• onAppStart: Invoked when an application instance started.

    • onAppStop: Invoked when an application instance is stopped.

    IModuleOnApp2


    This interface extends IModuleOnApp, providing two additional methods:
    public void onAppCreate(IApplicationInstance appInstance);
    public void onAppDestroy(IApplicationInstance appInstance);
    • onAppCreate: Invoked when an application instance is created.

    • onappDestroy: Invoked when an application instance is destroyed.

    IModuleOnConnect


    public void onConnect(IClient client, 
    	RequestFunction function, AMFDataList params);
    public void onDisconnect(IClient client);
    public void onConnectAccept(IClient client);
    public void onConnectReject(IClient client);
    • onConnect: Invoked when Flash Player connects to an application instance.

    • onDisconnect: Invoked when Flash Player disconnects from an application instance.

    • onConnectAccept: Invoked when a Flash Player connection is accepted.

    • onConnectReject: Invoked when a Flash Player connection is refused.

    IModuleOnStream


    Note that the onStreamCreate event method is invoked before play or publish is called for this IMediaStream object so the IMediaStream object doesn't have a name. To implement a server listener that's invoked when actions occur on this IMediaStream object, see How to use event listeners.
    public void onStreamCreate(IMediaStream stream);
    public void onStreamDestroy(IMediaStream stream);
    • onStreamCreate: Invoked when a new IMediaStream object is created.

    • onStreamDestroy: Invoked when an IMediaStream object is closed.

    IModuleOnHTTPSession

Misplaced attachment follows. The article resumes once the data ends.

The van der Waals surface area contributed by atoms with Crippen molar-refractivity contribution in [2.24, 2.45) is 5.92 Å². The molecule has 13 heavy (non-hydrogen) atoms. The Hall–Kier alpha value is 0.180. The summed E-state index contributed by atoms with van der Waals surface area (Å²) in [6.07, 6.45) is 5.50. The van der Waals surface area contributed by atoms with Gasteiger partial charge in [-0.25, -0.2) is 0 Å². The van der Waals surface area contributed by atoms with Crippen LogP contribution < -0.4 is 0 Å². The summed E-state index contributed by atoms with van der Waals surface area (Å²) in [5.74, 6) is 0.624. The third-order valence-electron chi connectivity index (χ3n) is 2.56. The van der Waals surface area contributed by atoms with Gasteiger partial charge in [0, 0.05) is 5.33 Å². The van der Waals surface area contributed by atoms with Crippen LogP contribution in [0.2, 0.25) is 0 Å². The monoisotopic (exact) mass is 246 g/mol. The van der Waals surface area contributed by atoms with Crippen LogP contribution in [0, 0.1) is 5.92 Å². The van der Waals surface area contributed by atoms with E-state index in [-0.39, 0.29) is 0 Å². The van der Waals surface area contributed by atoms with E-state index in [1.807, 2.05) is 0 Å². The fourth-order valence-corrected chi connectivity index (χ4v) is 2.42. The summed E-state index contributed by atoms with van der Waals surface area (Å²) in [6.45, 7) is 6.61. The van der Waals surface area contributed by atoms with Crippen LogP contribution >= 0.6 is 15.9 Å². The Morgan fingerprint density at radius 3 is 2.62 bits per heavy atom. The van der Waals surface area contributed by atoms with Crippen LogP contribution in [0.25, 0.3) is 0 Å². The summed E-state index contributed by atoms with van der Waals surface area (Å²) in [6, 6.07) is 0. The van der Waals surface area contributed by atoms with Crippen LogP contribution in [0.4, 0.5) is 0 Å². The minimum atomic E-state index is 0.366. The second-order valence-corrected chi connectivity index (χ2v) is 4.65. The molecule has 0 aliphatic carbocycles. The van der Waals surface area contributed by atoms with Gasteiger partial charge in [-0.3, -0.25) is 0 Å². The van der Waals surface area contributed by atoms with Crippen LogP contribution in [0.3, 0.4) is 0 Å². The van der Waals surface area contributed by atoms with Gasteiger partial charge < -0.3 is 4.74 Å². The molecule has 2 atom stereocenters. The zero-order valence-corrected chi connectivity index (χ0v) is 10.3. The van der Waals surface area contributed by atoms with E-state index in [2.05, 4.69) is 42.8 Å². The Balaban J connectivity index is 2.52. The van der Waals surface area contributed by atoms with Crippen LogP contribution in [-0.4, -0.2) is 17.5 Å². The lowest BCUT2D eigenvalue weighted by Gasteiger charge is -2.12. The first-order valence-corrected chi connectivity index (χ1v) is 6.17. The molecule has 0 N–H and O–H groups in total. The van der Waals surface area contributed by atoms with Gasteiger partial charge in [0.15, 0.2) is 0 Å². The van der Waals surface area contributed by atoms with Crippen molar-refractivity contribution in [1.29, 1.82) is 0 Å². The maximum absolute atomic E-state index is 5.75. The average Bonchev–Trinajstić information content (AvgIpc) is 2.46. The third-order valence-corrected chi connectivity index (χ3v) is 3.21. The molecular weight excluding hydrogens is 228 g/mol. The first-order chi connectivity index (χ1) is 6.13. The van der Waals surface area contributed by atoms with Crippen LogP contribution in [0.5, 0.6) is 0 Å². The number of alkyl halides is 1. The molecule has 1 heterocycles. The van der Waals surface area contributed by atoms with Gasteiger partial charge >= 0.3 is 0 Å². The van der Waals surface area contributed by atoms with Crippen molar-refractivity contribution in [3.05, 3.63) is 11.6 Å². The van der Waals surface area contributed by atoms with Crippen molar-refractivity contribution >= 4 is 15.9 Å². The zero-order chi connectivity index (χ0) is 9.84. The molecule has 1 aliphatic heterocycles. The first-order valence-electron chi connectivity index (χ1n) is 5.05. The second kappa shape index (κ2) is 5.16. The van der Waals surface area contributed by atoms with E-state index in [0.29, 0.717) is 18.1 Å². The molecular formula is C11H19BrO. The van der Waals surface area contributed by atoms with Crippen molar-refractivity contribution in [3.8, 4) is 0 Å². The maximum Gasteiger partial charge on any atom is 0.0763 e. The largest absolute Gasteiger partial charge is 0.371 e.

public void onHTTPSessionCreate(IHTTPStreamerSession httpSession);
    public void onHTTPSessionDestroy(IHTTPStreamerSession httpSession);
    • onHTTPSessionCreate: Invoked when an HTTP-based streaming session is created.

    • onHTTPSessionDestroy: Invoked when an HTTP-based streaming session is closed.

    IModuleOnRTPSession


    public void onRTPSessionCreate(RTPSession rtpSession);
    public void onRTPSessionDestroy(RTPSession rtpSession);
    • onRTPSessionCreate: Invoked when an RTP session is created.

    • onRTPSessionDestroy: Invoked when an RTP session is closed.

    IModuleOnHTTPCupertinoStreamingSession


    public void onHTTPCupertinoStreamingSessionCreate(
    	HTTPStreamerSessionCupertino httpCupertinoStreamingSession);
    public void onHTTPCupertinoStreamingSessionDestroy(
    	HTTPStreamerSessionCupertino httpCupertinoStreamingSession);
    • onHTTPCupertinoStreamingSessionCreate: Invoked when an Apple HLS (Cupertino) session is created.

    • onHTTPCupertinoStreamingSessionDestroy: Invoked when a Cupertino session is closed.

    IModuleOnHTTPSmoothStreamingSession


    public void onHTTPSmoothStreamingSessionCreate(
    	HTTPStreamerSessionSmoothStreamer httpSmoothStreamingSession);
    public void onHTTPSmoothStreamingSessionDestroy(
    	HTTPStreamerSessionSmoothStreamer httpSmoothStreamingSession);
    • onHTTPSmoothStreamingSessionCreate: Invoked when a Smooth Streaming session is created.

    • onHTTPSmoothStreamingSessionDestroy: Invoked when a Smooth Streaming session is closed.

    IModuleOnHTTPSanJoseStreamingSession


    public void onHTTPSanJoseStreamingSessionCreate(
    	HTTPStreamerSessionSanJoseStreamer httpSanJoseStreamingSession);
    public void onHTTPSanJoseStreamingSessionDestroy(
    	HTTPStreamerSessionSanJoseStreamer httpSanJoseStreamingSession);
    • onHTTPSanJoseStreamingSessionCreate: Invoked when an Adobe HDS (San Jose) session is created.

    • onHTTPSanJoseStreamingSessionDestroy: Invoked when a San Jose session is closed.

    IModuleOnHTTPMPEGDashStreamingSession


    public void onHTTPMPEGDashStreamingSessionCreate(
    	HTTPStreamerSessionMPEGDash httpMPEGDashStreamingSession);
    public void onHTTPMPEGDashStreamingSessionDestroy(
    	HTTPStreamerSessionMPEGDash httpMPEGDashStreamingSession);
    • onHTTPMPEGDASHStreamingSessionCreate: Invoked when an MPEG-DASH session is created.

    • onHTTPMPEGDASHStreamingSessionDestroy: Invoked when an MPEG-DASH session is closed.

    IModuleOnHTTPCupertinoEncryption


    public void onHTTPCupertinoEncryptionKeyRequest(
    HTTPStreamerSessionCupertino httpSession, IHTTPRequest req,